Watch Out for Tax Audit Red Flags
How to be prepared in case the IRS questions your tax return.
Now that you've completed your tax return, you may be wondering about your odds of an IRS audit. Most people can breathe easy. The vast majority of individual returns escape the IRS audit machine. In 2017, the individual audit rate was 0.6%. That’s one out of every 167 returns filed. More than 77% of these audits were handled solely by mail, meaning taxpayers never met with an IRS agent in person. But there are red flags that the IRS consistently looks for.
Although the audit rate is low, your chances at the unenviable audit lottery escalate depending on various factors, including the complexity of your return, the types and amounts of deductions or other tax breaks you claim, and whether you happen to still be engaged in a business. Also, higher-income taxpayers generally have a greater audit risk.
Failing to report taxable income from wages, dividends, pensions, IRA distributions, Social Security benefits and other sources will almost certainly draw unwanted attention from the IRS, says Laurie Kazenoff, former senior attorney with IRS Chief Counsel and now a partner at Moritt Hock & Hamroff, in Garden City, New York. The agency gets copies of all the 1099s and W-2s you receive. Its computer cross-checks the forms with income shown on your return, and if there is a mismatch it spits out a notice that the IRS will mail to you. (These letters don’t count as audits for purposes of the IRS’s 0.6% figure.) Be sure to report all income, whether or not you receive a form such as a 1099. For example, if you got paid for tutoring, giving piano lessons, driving for Uber or selling crafts through Etsy, the money you receive is taxable.
Claiming big deductions or other tax breaks is another red flag—think larger than normal charitable deductions or medical expenses. The IRS won’t automatically audit someone for having above-average deductions. But if those write-offs are disproportionately large when compared with income, your audit risk goes up because that’s a key factor in the IRS’s return selection process. Taking a big loss from the sale of rental property or other investments can also spike the IRS’s curiosity.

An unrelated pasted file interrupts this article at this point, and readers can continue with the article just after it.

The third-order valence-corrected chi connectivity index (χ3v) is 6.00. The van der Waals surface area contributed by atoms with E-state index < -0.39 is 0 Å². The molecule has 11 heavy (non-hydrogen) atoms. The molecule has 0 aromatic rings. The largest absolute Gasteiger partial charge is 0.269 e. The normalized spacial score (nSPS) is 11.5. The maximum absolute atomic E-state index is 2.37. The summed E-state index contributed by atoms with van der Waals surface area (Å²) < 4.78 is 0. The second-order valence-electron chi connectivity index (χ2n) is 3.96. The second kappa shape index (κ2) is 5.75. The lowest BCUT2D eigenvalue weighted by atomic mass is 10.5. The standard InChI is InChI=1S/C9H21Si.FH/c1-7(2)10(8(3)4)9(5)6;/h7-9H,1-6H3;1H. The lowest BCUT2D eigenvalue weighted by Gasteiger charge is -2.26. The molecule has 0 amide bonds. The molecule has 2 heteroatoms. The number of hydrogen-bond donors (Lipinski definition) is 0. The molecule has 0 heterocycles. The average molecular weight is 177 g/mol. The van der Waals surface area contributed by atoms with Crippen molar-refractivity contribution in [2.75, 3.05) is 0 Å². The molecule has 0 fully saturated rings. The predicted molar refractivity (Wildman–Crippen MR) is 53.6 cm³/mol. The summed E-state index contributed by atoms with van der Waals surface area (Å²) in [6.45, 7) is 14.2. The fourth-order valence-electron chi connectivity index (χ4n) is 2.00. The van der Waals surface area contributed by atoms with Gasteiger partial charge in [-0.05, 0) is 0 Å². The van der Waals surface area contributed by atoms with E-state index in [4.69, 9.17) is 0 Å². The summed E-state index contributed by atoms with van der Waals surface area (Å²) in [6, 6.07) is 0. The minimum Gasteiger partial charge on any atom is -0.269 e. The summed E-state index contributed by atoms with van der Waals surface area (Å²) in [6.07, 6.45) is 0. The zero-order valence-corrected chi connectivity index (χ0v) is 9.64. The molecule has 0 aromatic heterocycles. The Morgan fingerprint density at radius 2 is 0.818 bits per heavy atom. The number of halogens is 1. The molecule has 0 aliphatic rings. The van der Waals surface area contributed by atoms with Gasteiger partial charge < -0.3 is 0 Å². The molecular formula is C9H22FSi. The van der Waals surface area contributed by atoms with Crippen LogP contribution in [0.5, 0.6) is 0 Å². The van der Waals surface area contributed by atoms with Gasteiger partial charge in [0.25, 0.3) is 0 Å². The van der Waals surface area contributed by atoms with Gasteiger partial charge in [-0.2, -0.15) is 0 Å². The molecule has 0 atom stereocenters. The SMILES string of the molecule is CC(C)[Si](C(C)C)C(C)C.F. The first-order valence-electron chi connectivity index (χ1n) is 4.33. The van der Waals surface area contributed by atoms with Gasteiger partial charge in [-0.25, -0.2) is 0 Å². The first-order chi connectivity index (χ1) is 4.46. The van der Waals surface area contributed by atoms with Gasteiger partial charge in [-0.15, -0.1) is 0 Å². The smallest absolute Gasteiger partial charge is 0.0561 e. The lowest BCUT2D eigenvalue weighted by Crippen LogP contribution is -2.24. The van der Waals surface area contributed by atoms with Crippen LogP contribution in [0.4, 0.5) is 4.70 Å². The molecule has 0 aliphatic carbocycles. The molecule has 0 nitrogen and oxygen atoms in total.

If you are self-employed or run a side business, Schedule C is a treasure trove of tax deductions, and it’s a gold mine for IRS agents. Business owners who report at least $100,000 of gross receipts or a substantial loss on Schedule C have a higher audit risk. If you file a Schedule C with a large loss from an activity that looks like a hobby (think dog breeding and jewelry making, for example) and you have a lot of other sources of income, you’re a prime audit target.
Tips for Handling an IRS Tax Audit
Let’s say you’re one of the unlucky ones who gets a letter from the IRS questioning items on your return. You will likely communicate with the IRS only by mail, but there are a few ways to make the process a bit easier.
Consider hiring help. Kazenoff says that she always recommends having a lawyer, CPA or other tax professional represent you before the IRS. Find a practitioner who is familiar with the ins and outs of the IRS’s audit procedures, who knows the penalty abatement alternatives, and who can assist you before the IRS’s appeals office if you disagree with the auditor’s findings. “It’s like the electrical wiring in your house—you would have a licensed electrician do it to prevent a fire,” says Kazenoff. That said, the choice of whether to bring in a tax professional depends on several factors, including the number of issues involved, the complexity of the items questioned and the dollar amounts at stake.
Make sure you’re prepared. Gather your records to support the items that the IRS is questioning. Try to reconstruct any missing documentation. If you need extra time, call the IRS as soon as possible to request an additional couple of weeks to respond. Provide copies (not originals) of documents, and make sure the records submitted are organized. Don’t stress if your records aren’t perfect. Have a reasonable explanation for any discrepancies.
One thing that’s rarely reported: In 2017, 8% of field audits and 10% of correspondence audits ended with no changes to the returns. And a lucky few walk away with money. In 2017, the IRS recommended refunds in 3% of its audits of individuals.